Altars – Ascetic Reflection Review

Beyond its cover’s deceptively pastoral mountain scene, Altars offers something lurking underneath. On paper, the trio deals in a collision of dissonant death metal name-drops we’ve come to expect, and it would be easy to stop there. But we won’t, because there’s something else. Ascetic Reflection’s unique take settles in the negative spaces between lurching and punishing with clarity and nimbleness, allowing its meditative lurch to burrow into listeners’ skin. Holding mirrors of the self and the divine and the futility therein, the aptly named Ascetic Reflection deals in shredding pain. Ascending insane heights and basking in the heat of the murderous sun, and baptized in the sweeping waters of perdition, Altars is back with a vengeance.

Altars technically called it a day back in 2016, the 2013 one-and-done full-length a swan-song for the group. Paramnesia’s dissonant maelstrom a la Gorguts met the ears with relentless precision and hellish brutality, perking ears across the metalverse – only for the experiment to meet its premature end. Ascetic Reflection is a different beast entirely. Featuring longtime drummer Alan Cadman (also of StarGazer) and guitarist Lewis Fischer (also of Ignivomous), the x-factor of the reemerging Altars is vocalist and bassist Brendan Sloan. Renowned mastermind of the sinister Convulsing, he brings his own face of destruction in a death metal affair that is far from simple. While Paramnesia dealt in blasting punishment, the ominous Ascetic Reflection dwells in far more flagellating and meditative realms.

There is something fundamentally wrong with Altars in its newest iteration, not unlike a less blackened Convulsing’s Grievous or the ominous mutterings of Immolation’s Close to a World Below. While technically proficient in the Gorgutsian school in warped melodies and rhythms, injecting just enough Replicant groove presence and Our Place of Worship is Silence’s OSDM feel, it is all done with all tendrils pointed down. It falls prostrate before madness and embraces a distant scream with gnashing of teeth – a sense of eerie meditativeness coursing through every passage. Fischer’s riffs are perhaps most indicative, that while bludgeoning is a clear motive, the guitar tone is nearly painful, overwhelmingly razor-like paired with inherently dissonant riffs and unpredictable rhythms. Even plucking and atmospheric lulls feel neither restful nor placid throughout. Incorporating just enough Portal lurch to inject a distinctly squelching feel with the nearly jazz-like fluidity of Diskord, tracks like “Perverse Entity” and “Luminous Jar” are graced with a lurching chewing feeling, while “Opening the Passage” and “Ascetic Reflection” ride galloping momentum with warped punk beats aligned with tense menace. Spearheaded by Sloan’s abstract and self-flagellating sermons and built upon Cadman’s warped rhythms, Altars proves they can stand among dissonant death metal’s upper echelon.

While the trio’s straightforward death attack is enough to convince the naysayers, it isn’t until “Black Light Upon Us” and “Inauspicious Prayer” that we see Altars’ cards. Building upon a ritualistic percussion and maddening repetition, layers of dissonance and noise create a distinctly nightmarish maw that avoids the murky trappings of acts like Grave Upheaval or Altarage. Utilizing minimal tricks to enact its sinister agenda, they bask in clarity without sacrificing its crooked teeth. Layers are Altars’ game, and these tracks take full advantage, dueling guitars and counter-melodies colliding with noodling bass while fried-nerve rhythms are the only tether of sanity. All that being said, compared to similar offerings like Portal’s ION or those of Sloan’s mother project, Ascetic Reflection is loaded with replay value, thanks to its tasty grooves, touches of old-school aesthetic, and digestible track lengths. With each spin, listeners will peal back another layer like flayed skin, discovering another door to otherworldly environs to explore. While one might find the punk beats of “Opening the Passage” odd or the doom passages lacking heft in “Anhedonia,” Altars can do just about anything, thanks to its bulletproof compositions and stunning organicity.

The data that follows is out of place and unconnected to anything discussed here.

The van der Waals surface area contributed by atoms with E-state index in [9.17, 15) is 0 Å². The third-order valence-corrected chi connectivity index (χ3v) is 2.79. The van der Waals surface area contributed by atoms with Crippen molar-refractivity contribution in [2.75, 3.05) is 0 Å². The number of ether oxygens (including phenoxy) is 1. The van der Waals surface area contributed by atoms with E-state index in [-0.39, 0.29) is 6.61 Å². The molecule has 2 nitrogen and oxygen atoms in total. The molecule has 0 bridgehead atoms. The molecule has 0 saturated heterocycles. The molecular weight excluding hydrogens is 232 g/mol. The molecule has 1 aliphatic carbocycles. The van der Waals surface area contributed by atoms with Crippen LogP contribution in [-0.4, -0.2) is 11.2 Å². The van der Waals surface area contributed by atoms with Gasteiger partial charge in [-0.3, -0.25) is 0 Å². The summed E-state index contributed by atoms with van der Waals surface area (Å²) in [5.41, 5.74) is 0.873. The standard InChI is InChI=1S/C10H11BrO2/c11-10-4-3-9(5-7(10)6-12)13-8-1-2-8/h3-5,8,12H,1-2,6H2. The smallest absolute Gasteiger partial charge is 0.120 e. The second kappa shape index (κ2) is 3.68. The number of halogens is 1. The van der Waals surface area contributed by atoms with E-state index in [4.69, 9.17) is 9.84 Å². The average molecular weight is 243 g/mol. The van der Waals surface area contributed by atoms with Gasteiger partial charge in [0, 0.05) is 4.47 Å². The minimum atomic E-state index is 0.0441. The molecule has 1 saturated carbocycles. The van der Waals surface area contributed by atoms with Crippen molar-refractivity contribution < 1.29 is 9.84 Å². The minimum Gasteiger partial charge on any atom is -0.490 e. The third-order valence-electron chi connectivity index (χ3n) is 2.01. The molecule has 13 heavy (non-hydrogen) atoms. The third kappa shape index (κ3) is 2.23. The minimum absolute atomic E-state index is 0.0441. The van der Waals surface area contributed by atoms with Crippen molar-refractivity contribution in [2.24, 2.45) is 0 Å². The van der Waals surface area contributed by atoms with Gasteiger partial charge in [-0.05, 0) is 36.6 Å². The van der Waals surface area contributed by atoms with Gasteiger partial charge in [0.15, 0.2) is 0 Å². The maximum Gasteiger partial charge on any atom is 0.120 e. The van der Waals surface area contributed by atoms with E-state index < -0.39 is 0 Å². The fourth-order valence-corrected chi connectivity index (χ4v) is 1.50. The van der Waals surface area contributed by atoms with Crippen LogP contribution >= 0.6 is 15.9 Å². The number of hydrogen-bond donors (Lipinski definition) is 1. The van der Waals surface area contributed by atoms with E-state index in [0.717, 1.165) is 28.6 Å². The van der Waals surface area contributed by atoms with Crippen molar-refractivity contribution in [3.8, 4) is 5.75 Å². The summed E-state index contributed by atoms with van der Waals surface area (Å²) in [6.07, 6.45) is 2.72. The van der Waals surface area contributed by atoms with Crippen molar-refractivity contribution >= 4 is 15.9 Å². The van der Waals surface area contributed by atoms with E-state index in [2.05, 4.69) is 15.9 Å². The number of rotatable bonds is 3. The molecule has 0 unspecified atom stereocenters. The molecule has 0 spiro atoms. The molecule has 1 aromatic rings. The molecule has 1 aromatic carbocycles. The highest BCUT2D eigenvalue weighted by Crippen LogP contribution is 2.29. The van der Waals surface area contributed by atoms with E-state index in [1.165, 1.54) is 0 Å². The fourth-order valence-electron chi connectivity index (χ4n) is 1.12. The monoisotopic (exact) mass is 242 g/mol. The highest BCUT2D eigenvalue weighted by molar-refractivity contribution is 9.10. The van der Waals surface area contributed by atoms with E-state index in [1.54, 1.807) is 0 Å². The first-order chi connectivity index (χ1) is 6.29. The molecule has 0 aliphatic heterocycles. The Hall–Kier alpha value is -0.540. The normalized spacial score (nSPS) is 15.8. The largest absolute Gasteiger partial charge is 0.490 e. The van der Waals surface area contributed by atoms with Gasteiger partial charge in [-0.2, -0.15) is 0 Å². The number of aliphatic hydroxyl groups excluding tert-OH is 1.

Dissonant death metal is a difficult style to do right. Excessive murk, indulgent technicality, and fluidity in the name of avant-garde have the potential to derail – not to mention making a unique impact on a crowded scene. However, Ascetic Reflection strikes an impeccable balance between Portal lurch and Diskord fluidity that sounds distinctly theirs. Good dissonant death metal creates unease. Great dissonant death metal provides listeners escapism. Fantastic dissonant death metal burrows into listeners’ skin while creating unique environs. Altars has created a fantastic album, a comeback that dwells in clarity and pain, proving that they are still kicking nearly a decade later. With Ascetic Reflection, they will challenge the dissonant death hierarchy for years to come.

Rating: 4.5/5.0
DR: 9 | Format Reviewed: 256 kbps mp3
Label: Everlasting Spew Records
Websites: |
Releases Worldwide: July 8th, 2022

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